SUMMARY OF THE INVENTION

This invention has been done, taking the situations described above into account, and the object thereof is to provide an NMR imaging method and an apparatus for realizing same permitting to reduce remarkably artifact coming from the object body to be examined outside of the uniform magnetic field, even by using a low cost static magnetic field generating device, by which the necessary minimum uniform magnetic field is secured.

In an NMR imaging, in order to obtain positional information of the object body to be examined, a method is used, by which the frequencies are made different by using gradient magnetic fields. At this time the problem consists in the fact that there exist parts, apart from the desired part, emitting signals having the same frequency because of the non-linearity of the magnetic field.

Referring to FIG. 3, FIG. 4B and FIG. 5B, the parts producing the artifact are in frequency bands, which are different from that of the desired slice plane, in the state where no gradient magnetic field is applied and only the static magnetic field exists. Now, before beginning the prior art imaging sequence, at first the parts producing the artifact are excited by applying a radio frequency magnetic field thereto in a frequency band, which includes the parts emitting the artifact and doesn't include the desired slice plane. Next, the phase of the excited spin is extremely rotated by applying at least one of the gradient magnetic fields Gx, Gy and Gz strongly. When the quantity of the phase rotation is set e.g. so as to be equal to the quantity which can rotate it by 2π within 1 pixel in the image, as indicated in FIGS. 9A and 9B, signals are cancelled mutually within 1 pixel and thus the signal vectorially synthesized gets extremely small. When the usual imaging sequence is carried out thereafter, it is possible to reduce the produced artifact in such an extent that it cannot be practically recognized.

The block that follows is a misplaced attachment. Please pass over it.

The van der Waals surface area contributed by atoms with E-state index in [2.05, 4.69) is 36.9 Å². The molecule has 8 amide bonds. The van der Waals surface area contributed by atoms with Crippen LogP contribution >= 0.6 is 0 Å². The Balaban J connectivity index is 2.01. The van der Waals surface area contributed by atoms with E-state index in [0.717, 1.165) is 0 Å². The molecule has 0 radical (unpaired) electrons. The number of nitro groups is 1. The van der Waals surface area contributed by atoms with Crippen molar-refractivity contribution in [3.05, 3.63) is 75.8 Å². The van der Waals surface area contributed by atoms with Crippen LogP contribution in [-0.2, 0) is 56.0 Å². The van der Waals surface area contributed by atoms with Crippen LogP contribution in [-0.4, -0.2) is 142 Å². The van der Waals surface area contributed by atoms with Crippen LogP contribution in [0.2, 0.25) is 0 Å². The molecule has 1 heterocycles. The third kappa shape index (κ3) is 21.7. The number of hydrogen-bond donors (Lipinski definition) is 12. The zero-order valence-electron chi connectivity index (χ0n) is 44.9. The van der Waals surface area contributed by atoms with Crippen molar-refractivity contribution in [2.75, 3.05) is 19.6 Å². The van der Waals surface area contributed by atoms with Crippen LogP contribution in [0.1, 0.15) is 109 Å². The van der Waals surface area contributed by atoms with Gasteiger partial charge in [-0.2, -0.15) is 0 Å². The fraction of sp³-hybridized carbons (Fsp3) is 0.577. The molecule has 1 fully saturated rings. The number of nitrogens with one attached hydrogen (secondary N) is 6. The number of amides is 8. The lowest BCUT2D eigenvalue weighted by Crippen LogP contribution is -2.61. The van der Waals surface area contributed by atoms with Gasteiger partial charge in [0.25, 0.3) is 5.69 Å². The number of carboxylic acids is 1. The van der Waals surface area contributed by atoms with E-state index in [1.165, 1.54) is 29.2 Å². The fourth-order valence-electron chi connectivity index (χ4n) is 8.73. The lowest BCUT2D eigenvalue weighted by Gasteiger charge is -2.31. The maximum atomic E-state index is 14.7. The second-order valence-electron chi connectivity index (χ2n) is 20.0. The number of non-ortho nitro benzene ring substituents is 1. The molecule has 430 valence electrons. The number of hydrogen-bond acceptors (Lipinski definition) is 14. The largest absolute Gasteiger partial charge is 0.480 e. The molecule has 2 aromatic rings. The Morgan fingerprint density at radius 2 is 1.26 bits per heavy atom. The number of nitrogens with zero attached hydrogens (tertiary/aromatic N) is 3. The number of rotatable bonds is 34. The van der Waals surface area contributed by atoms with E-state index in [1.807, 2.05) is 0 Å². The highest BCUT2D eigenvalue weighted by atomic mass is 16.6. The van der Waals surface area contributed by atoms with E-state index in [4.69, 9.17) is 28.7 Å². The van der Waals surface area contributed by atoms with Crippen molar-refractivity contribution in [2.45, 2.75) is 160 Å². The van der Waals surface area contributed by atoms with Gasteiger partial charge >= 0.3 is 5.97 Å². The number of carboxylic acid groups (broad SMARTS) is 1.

In the practical imaging the parts where the artifact is produced are subjected to two excitations, one being for cancelling, the other being for imaging. If the sum of the two were exactly 180 in the whole region, where the artifact is produced, no artifact would be produced, even if no phase rotation is effected. However, since a real exciting pulse is imperfect, the phase rotation for cancelling should be used. The phase rotation in the parts, where the artifact is produced, is given also in the sequence for imaging and the spin is further rotated or on the contrary returned. Consequently, in order to effect better the cancel described above, a stronger phase rotation is given. The stronger the given phase rotation is, the more purely only the high spatial frequency component from the parts, where the artifact is produced, is imaged as the artifact. For usual object bodies to be examined, since the component is extremely small, it can be reduced in such an extent that it cannot be practically recognized.

BRIEF DESCRIPTION OF THE DRAWINGS

FIG. 1 is a scheme illustrating the construction of an NMR imaging apparatus, which is an embodiment of this invention;

FIG. 2 shows the principle of the prior art Fourier zeugmatography method;

FIG. 3 is a scheme showing a state, where a static magnetic field is applied;